Learning from Others

What we discovered in Scotland

Published in the September 2012 Issue Published online: Sep 13, 2012 Tim O'Conner, USPB CEO
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The United States Potato Board (USPB) leadership traveled to the World Potato Congress in Scotland in late May. While we were in the UK, we also visited several of the leading fresh potato growers, packers and retailers to see what new advancements in fresh potato marketing have transpired since our last visit in 2006. What we found was highly informative. Over the course of the next year, I will share our observations and learnings with the entire U.S. industry through articles, presentations and a full report from the trip.

The major topics of interest from the UK for the U.S. potato industry are:

 Unique varieties that are marketed to consumers through exclusive relationships with retailers. We have observed the shift to unique varieties in the UK for some time. Most UK retailers now offer a fresh potato variety that is exclusive to their chain, which requires a dedicated supplier relationship. Some are more successful than others due to the distinctiveness of the particular variety they offer. Even the traditional varieties that do not offer exclusivity and are available at any retailer are clearly marketed by specific variety and best preparation method(s) to assist the consumer in obtaining the meal experience they are seeking.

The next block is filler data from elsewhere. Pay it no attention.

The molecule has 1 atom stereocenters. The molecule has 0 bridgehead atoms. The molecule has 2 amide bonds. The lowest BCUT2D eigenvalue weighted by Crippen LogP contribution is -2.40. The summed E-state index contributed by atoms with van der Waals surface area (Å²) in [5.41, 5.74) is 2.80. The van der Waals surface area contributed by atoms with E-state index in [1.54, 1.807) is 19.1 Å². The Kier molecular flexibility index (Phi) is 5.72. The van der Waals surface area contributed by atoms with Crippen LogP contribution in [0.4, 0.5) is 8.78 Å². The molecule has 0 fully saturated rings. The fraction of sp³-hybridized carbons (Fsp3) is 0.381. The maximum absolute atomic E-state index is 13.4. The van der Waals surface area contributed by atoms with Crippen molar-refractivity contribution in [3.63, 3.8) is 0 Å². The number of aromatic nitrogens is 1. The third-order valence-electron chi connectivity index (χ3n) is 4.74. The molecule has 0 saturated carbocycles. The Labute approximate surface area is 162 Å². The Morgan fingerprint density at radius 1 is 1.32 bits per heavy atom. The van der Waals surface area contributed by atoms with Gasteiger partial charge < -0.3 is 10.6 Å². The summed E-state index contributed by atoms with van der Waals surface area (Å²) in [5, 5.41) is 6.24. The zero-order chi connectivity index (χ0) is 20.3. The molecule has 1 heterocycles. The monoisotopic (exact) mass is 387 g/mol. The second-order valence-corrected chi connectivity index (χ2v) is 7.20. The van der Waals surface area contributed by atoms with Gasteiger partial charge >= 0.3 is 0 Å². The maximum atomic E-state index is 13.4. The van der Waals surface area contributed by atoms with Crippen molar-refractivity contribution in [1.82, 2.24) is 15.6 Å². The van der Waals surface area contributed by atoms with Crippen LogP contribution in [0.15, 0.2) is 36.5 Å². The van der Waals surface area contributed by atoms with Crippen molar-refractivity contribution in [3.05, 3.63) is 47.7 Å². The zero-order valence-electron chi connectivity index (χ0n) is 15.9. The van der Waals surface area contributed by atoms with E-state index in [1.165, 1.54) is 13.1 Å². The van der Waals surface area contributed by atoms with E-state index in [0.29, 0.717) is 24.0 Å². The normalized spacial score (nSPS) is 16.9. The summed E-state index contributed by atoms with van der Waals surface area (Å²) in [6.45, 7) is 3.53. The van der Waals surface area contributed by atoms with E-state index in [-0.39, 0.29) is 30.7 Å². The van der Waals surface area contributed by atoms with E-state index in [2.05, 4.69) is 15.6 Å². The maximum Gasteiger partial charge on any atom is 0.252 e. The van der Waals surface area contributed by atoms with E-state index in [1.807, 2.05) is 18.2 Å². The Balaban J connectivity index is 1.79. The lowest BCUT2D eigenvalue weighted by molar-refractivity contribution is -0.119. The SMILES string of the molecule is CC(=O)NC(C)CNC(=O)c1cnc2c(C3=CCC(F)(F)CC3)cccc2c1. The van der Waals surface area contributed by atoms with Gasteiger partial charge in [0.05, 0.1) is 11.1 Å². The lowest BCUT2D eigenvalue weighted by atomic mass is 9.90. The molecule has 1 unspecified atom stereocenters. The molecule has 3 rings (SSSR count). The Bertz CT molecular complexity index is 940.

Consolidation has advanced in the UK to create a few very large potato packers who have strong relationships with retailers. Fresh potato growers market their crop through one of these large packers.

[Leading European]Growers grow what the packer needs based on demand, not what the grower likes to grow. These large packers have the scale to make investments that most U.S. shippers can't.

 There is a deeper connection in the UK between the grower and consumer with food. Each package of potatoes identifies the variety, the grower, the packer and the brand, usually a retailer brand, but a limited number of non-retailer brands have been successful. Form-fill packaging is most prevalent, which allows this information to be easily printed on the bag during the packing process.

 Convenient fresh potato offerings, not processed or precooked, that move fresh potatoes into the heat-and-eat category complete with seasonings. The major UK fresh potato packers have recognized they must offer products that fit into convenience meal occasions or they will lose the opportunity to compete for convenience meals, which is a significant percentage of meal occasions.

 Packaging that differentiates quality levels, i.e. upscale packaging for higher value products and packaging that assists in cooking, i.e. microwave steam packs and oven/grill trays. UK potato packaging plays a much more important role in communicating to consumers than U.S. potato packaging does today.

 Retail potato displays are small stacks, six-to-eight packages per offering and restocked continuously to deliver a fresher and better consumer appeal that the U.S. approach of stack them high and hope it lasts all day. This greatly reduces shrink and improves rotation. There are tighter size sorting requirements for retail packs in the UK; packers do not package anything for which there is not strong demand.

 Substantial investments by potato packers in major environmental and sustainable projects that also deliver bottom line returns to the shippers. We saw packers who had installed anaerobic digesters that convert all cull potatoes into electricity, water treatment facilities that clean the wash water back to drinking water standards for reuse-which reduced the need to purchase more water and improves potato quality-and wind turbines to generate electricity to run their plants and sell any surplus energy back to the grid.